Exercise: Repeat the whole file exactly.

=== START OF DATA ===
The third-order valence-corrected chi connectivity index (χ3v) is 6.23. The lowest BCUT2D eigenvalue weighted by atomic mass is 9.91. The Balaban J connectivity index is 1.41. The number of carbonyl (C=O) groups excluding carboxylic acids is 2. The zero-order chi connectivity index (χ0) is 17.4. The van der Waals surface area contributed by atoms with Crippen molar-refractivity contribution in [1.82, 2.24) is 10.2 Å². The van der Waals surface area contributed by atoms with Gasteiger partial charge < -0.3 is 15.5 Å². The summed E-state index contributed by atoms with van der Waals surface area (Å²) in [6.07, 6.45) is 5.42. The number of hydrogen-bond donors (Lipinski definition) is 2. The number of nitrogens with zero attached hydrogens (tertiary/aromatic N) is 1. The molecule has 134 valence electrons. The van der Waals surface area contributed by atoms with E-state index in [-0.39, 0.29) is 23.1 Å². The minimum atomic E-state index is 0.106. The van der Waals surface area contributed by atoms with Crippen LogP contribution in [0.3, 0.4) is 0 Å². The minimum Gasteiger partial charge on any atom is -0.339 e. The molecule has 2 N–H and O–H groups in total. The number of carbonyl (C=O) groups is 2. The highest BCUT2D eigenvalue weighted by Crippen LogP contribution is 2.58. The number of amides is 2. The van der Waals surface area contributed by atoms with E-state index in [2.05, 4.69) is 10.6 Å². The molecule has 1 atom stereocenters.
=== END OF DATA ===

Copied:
The third-order valence-corrected chi connectivity index (χ3v) is 6.23. The lowest BCUT2D eigenvalue weighted by atomic mass is 9.91. The Balaban J connectivity index is 1.41. The number of carbonyl (C=O) groups excluding carboxylic acids is 2. The zero-order chi connectivity index (χ0) is 17.4. The van der Waals surface area contributed by atoms with Crippen molar-refractivity contribution in [1.82, 2.24) is 10.2 Å². The van der Waals surface area contributed by atoms with Gasteiger partial charge < -0.3 is 15.5 Å². The summed E-state index contributed by atoms with van der Waals surface area (Å²) in [6.07, 6.45) is 5.42. The number of hydrogen-bond donors (Lipinski definition) is 2. The number of nitrogens with zero attached hydrogens (tertiary/aromatic N) is 1. The molecule has 134 valence electrons. The van der Waals surface area contributed by atoms with E-state index in [-0.39, 0.29) is 23.1 Å². The minimum atomic E-state index is 0.106. The van der Waals surface area contributed by atoms with Crippen LogP contribution in [0.3, 0.4) is 0 Å². The minimum Gasteiger partial charge on any atom is -0.339 e. The molecule has 2 N–H and O–H groups in total. The number of carbonyl (C=O) groups is 2. The highest BCUT2D eigenvalue weighted by Crippen LogP contribution is 2.58. The number of amides is 2. The van der Waals surface area contributed by atoms with E-state index in [2.05, 4.69) is 10.6 Å². The molecule has 1 atom stereocenters.